A number of prominent Republicans are skipping the party's convention in Cleveland next week.

US Republican presidential candidate Donald Trump speaks during a campaign stop in Tampa, Florida, on February 12, 2016.

Trump seeks his running mate

The Republican billionaire campaigned later Tuesday in Indiana, where his scheduled appearance with Governor Mike Pence was raising speculation that he could pick the state's chief executive as running mate.

Trump told The New York Times he expected to make an announcement by Friday, three days before the Republican convention in Cleveland where Trump will officially become the nominee.

"I have five candidates, plus two, two that are unknown to anybody," Trump told the daily in a phone interview.

Trump hit the campaign trail Monday in Virginia Beach with New Jersey Governor Chris Christie, one of those on the vice presidential shortlist.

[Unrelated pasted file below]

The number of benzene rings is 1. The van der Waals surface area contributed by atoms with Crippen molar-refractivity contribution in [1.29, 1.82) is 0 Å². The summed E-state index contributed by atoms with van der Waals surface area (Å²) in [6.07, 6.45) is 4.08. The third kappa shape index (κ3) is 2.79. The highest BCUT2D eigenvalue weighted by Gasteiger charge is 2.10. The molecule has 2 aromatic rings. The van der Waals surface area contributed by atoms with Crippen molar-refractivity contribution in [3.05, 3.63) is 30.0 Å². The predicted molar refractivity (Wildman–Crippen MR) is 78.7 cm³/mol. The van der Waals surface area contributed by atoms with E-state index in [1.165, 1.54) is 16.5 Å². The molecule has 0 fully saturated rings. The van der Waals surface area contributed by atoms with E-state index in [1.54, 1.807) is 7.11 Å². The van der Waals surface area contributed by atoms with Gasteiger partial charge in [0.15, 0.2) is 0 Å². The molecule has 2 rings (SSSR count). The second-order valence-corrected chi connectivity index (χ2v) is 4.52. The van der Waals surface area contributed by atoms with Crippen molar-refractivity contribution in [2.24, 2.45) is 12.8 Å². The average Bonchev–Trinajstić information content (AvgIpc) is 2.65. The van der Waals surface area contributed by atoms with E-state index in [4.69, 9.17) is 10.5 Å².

Christie's experience running a populous state could be seen as critical for Trump, who has acknowledged his own lack of political and government expertise.

New Jersey Governor Chris Christie (R-NJ) delivers remarks before presumptive Republican presidential nominee Donald Trump (not pictured) speaks in Virginia Beach, Virginia, US, on July 11, 2016.

Indiana's Pence also brings executive experience, and the salt-of-the-earth Midwesterner has shown a steady hand that could help counter the narrative that Trump is too incendiary and quick to provoke.

He is a 12-year veteran of Congress, well versed in international affairs from his time on the House Foreign Affairs Committee.

And he could serve as a bridge to Capitol Hill, having joined the House at the same time as Paul Ryan, the current speaker.

Pence made a tepid endorsement of Ted Cruz, a conservative senator from Texas, but switched to Trump when Cruz dropped out.

In the Times interview, Trump called Christie "strong" and Pence "solid as a rock."

Former House speaker Newt Gingrich is also in the running mate mix. Asked about Gingrich, who ran unsuccessfully for president in 2012, Trump told the paper, "Newt is Newt. He's a good guy."

Former Speaker of the House Newt Gingrich greets US Republican presidential candidate Donald Trump at a rally at the Sharonville Convention Center in Cincinnati, Ohio, on July 6, 2016.

TRTWorld and agencies